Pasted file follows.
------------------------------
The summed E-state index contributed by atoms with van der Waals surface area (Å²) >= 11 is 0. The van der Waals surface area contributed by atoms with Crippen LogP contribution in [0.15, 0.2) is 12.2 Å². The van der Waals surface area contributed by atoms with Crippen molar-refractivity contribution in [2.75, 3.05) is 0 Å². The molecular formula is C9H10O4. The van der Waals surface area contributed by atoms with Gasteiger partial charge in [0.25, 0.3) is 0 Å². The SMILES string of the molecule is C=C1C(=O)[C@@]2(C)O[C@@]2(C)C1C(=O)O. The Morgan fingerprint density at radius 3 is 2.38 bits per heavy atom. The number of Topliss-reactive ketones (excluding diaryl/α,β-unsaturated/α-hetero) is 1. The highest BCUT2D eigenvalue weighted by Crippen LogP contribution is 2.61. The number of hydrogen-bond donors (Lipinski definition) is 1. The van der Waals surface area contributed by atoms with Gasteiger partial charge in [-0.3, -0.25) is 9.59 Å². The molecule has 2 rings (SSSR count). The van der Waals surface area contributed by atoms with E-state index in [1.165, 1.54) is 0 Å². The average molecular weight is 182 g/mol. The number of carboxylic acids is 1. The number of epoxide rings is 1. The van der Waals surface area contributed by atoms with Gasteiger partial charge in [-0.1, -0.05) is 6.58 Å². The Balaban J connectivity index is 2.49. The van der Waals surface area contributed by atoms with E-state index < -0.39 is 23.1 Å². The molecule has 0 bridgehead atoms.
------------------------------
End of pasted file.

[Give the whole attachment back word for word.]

The summed E-state index contributed by atoms with van der Waals surface area (Å²) >= 11 is 0. The van der Waals surface area contributed by atoms with Crippen LogP contribution in [0.15, 0.2) is 12.2 Å². The van der Waals surface area contributed by atoms with Crippen molar-refractivity contribution in [2.75, 3.05) is 0 Å². The molecular formula is C9H10O4. The van der Waals surface area contributed by atoms with Gasteiger partial charge in [0.25, 0.3) is 0 Å². The SMILES string of the molecule is C=C1C(=O)[C@@]2(C)O[C@@]2(C)C1C(=O)O. The Morgan fingerprint density at radius 3 is 2.38 bits per heavy atom. The number of Topliss-reactive ketones (excluding diaryl/α,β-unsaturated/α-hetero) is 1. The highest BCUT2D eigenvalue weighted by Crippen LogP contribution is 2.61. The number of hydrogen-bond donors (Lipinski definition) is 1. The van der Waals surface area contributed by atoms with Gasteiger partial charge in [-0.3, -0.25) is 9.59 Å². The molecule has 2 rings (SSSR count). The van der Waals surface area contributed by atoms with E-state index in [1.165, 1.54) is 0 Å². The average molecular weight is 182 g/mol. The number of carboxylic acids is 1. The number of epoxide rings is 1. The van der Waals surface area contributed by atoms with Gasteiger partial charge in [-0.1, -0.05) is 6.58 Å². The Balaban J connectivity index is 2.49. The van der Waals surface area contributed by atoms with E-state index < -0.39 is 23.1 Å². The molecule has 0 bridgehead atoms.